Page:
For F1 generation - Cohort A, data were recorded on clinical condition, body weight, food consumption, sexual maturation, vaginal opening and estrous cycles. Clinical pathology (haematology, blood chemistry, thyroid hormones and urinalysis), sperm assessment, ovarian follicle counts, organ weight, macroscopic pathology, full microscopic pathology and spleen cell immunophenotyping investigations were performed.

For F1 generation - Cohort B, data was recorded on clinical condition, body weight, food consumption, estrous cycles, sexual maturation, organ weight, and a targeted set of macroscopic pathology investigations were performed.

Results – systemic toxicity:

F0 adults (and F1 offspring up to weaning)

Mortality: There were two deaths throughout the duration of study; Control male No. 12 and Female No. 267 that received 100 mg/kg/day were euthanized prematurely on animal welfare grounds during the 10-week pre-pairing treatment period and on Day 1 of lactation respectively. Female No. 267 had shown signs comprising decreased activity, irregular breathing and was abnormally cold to touch, macropathological examination revealed abnormal contents of the gastrointestinal tract and thickened uterus horns. When compared to the animals killed at scheduled termination, these findings were atypical and therefore the death of female No. 267 was not considered related to treatment.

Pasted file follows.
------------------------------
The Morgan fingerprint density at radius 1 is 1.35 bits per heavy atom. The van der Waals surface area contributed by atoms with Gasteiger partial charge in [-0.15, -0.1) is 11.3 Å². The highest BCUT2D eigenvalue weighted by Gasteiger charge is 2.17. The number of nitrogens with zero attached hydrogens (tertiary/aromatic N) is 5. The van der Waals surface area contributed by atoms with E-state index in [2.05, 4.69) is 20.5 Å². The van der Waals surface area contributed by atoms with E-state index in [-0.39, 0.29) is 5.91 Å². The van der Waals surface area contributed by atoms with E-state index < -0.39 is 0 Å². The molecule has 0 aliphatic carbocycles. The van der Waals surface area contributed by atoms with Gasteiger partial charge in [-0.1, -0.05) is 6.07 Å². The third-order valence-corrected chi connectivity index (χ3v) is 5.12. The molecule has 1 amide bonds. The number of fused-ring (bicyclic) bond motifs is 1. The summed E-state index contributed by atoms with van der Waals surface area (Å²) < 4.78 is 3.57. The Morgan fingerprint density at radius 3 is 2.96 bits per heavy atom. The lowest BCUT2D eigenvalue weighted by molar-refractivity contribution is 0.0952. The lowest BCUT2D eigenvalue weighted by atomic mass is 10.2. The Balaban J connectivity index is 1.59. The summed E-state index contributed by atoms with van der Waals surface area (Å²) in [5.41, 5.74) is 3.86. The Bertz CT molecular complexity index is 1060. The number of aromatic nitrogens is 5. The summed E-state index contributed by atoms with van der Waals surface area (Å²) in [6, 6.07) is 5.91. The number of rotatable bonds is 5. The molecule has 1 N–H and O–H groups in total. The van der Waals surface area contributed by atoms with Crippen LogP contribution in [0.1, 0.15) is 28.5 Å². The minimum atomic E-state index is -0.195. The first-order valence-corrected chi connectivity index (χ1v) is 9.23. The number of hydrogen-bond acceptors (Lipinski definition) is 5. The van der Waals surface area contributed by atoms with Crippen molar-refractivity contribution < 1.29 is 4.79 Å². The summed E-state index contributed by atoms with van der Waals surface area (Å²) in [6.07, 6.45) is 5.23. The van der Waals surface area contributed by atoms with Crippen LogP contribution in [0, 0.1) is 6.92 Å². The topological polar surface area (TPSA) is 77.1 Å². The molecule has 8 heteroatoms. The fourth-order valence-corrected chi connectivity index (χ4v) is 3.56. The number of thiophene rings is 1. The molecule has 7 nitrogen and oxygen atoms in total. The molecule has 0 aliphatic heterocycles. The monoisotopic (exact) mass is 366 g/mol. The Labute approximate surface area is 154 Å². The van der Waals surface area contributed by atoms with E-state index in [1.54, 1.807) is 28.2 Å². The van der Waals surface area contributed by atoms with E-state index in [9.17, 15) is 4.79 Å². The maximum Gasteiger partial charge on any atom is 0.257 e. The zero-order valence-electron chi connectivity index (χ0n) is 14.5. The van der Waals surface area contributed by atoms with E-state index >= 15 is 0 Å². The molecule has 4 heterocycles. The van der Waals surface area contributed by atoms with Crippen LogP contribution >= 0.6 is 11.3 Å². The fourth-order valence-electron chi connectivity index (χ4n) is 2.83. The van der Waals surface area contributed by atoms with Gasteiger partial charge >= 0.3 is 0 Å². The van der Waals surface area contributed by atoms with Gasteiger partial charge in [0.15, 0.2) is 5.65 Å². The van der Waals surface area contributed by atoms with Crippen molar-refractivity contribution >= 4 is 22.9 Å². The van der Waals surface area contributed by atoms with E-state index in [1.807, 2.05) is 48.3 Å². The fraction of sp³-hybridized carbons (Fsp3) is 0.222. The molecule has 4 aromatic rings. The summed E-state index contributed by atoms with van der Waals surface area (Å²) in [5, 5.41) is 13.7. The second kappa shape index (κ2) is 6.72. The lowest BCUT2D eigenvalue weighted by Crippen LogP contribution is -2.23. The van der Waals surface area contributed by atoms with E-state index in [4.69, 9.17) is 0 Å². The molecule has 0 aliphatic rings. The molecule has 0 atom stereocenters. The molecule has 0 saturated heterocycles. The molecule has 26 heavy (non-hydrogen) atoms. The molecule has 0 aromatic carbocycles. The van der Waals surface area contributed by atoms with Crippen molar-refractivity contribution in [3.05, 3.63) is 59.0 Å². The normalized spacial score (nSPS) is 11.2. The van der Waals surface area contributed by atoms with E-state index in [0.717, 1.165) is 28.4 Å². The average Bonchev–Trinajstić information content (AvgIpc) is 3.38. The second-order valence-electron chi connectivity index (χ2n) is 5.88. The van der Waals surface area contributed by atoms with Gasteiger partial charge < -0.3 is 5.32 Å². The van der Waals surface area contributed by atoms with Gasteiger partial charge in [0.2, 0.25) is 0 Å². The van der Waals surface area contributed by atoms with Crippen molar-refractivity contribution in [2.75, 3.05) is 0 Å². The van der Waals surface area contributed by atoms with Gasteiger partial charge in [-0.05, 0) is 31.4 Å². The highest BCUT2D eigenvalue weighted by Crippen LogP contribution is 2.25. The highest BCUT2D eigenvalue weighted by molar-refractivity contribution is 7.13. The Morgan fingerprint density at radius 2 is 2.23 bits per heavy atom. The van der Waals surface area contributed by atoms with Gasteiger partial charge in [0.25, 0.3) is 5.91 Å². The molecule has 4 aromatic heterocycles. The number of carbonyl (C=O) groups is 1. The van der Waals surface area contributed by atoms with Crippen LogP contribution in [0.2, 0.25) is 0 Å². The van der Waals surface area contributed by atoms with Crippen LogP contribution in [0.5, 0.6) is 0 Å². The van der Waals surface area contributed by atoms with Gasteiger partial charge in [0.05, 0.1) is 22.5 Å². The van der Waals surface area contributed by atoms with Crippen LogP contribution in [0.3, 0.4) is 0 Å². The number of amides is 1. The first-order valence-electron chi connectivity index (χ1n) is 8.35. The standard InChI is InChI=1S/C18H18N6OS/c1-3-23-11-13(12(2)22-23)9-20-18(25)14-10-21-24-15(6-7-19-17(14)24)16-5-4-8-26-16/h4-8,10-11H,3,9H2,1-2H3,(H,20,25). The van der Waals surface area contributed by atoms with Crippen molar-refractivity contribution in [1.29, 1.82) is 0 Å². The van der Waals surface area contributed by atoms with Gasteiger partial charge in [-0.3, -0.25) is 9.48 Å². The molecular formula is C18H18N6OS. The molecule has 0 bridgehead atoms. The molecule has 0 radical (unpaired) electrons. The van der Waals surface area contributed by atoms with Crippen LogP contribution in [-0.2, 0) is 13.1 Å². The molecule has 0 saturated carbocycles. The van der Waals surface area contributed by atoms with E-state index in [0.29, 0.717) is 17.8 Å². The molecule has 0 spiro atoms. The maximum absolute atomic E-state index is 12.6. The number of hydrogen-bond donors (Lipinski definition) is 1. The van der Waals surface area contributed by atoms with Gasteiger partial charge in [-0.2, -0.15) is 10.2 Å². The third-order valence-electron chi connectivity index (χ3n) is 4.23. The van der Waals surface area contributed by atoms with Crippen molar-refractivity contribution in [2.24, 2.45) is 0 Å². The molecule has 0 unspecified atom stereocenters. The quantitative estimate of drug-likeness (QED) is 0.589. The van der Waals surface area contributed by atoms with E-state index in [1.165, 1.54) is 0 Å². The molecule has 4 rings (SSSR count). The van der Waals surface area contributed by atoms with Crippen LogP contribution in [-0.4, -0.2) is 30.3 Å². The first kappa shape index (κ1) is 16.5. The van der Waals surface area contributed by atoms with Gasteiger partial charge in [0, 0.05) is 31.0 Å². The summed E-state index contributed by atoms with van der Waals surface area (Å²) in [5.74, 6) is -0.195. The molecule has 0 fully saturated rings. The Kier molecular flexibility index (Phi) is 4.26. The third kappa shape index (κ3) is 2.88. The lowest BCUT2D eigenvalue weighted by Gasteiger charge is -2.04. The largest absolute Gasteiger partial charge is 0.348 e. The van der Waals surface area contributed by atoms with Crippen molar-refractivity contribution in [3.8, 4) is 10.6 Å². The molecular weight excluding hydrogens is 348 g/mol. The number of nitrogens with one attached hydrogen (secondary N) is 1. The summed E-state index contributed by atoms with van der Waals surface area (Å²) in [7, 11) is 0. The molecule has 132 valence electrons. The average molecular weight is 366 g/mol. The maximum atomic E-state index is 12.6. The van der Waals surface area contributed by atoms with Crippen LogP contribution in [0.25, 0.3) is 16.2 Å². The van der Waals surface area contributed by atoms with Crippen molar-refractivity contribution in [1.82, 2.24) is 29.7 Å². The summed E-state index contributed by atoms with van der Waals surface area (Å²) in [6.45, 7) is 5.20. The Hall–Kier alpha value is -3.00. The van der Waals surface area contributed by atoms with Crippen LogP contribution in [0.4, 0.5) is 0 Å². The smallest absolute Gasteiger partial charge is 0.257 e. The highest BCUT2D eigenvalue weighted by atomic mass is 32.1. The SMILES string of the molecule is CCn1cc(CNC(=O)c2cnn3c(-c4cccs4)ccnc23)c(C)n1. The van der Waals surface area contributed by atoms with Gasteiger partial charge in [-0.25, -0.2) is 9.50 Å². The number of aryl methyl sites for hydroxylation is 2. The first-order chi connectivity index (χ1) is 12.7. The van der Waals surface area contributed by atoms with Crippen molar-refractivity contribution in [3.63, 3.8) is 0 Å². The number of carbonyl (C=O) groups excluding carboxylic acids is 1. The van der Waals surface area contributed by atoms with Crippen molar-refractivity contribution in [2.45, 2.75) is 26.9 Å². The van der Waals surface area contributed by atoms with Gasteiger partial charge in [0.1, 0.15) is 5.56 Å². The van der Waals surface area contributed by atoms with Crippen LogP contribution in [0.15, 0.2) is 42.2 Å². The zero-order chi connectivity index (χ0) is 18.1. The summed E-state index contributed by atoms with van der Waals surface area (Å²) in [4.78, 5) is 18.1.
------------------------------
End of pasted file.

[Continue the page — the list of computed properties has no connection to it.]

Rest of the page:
Clinical signs: There were no clinical signs considered to be related to treatment in F0 males or in the F0 females which reared their litters to weaning.

Body weight gain of males and females before pairing and of females during gestation and lactation was unaffected by treatment.

Food consumption of both sexes before pairing, males after pairing and females during gestation and lactation was generally similar to that of the Controls. From Days 14 to 21 of lactation, food intake was marginally high for females that received 100 or 300 mg/kg/day.

Haematology investigations revealed slightly low haematocrit and haemoglobin concentrations for males that received 300 mg/kg/day and an increase in mean corpuscular haemoglobin, mean corpuscular haemoglobin concentration and mean corpuscular volume for females that received 300 mg/kg/day. For females that received 30, 100 or 300 mg/kg/day, a slight increase in haemoglobin levels was evident. All these effects were <6% and considered incidental and not adverse.

Blood chemistry investigations revealed marginally low alkaline phosphatase levels for males that received 100 or 300 mg/kg/day and females that received 30, 100 or 300 mg/kg/day (< 20%). Low aspartate aminotransferase and phosphate levels were evident for males that received 300 mg/kg/day. Gamma-glutamyl transpeptidase increased from zero to 1. Total protein and albumin levels increased minimally for males that received 300 mg/kg/day and protein levels at this dose for females but <=6%. Bilirubin and bile acid levels were low and for females that received 30, 100 or 300 mg/kg/day. For females, cholesterol was slightly increased at the 300 mg/kg/day (+16%). The toxicological relevance decreases of alkaline phosphate levels, low aspartate transferase and bile acid levels is unclear, because increase is considered to be related to liver effects. Others liver related parameters such as, increase in gamma-glutamyl transferase and some increase in cholesterol are considered to be due to increased liver function.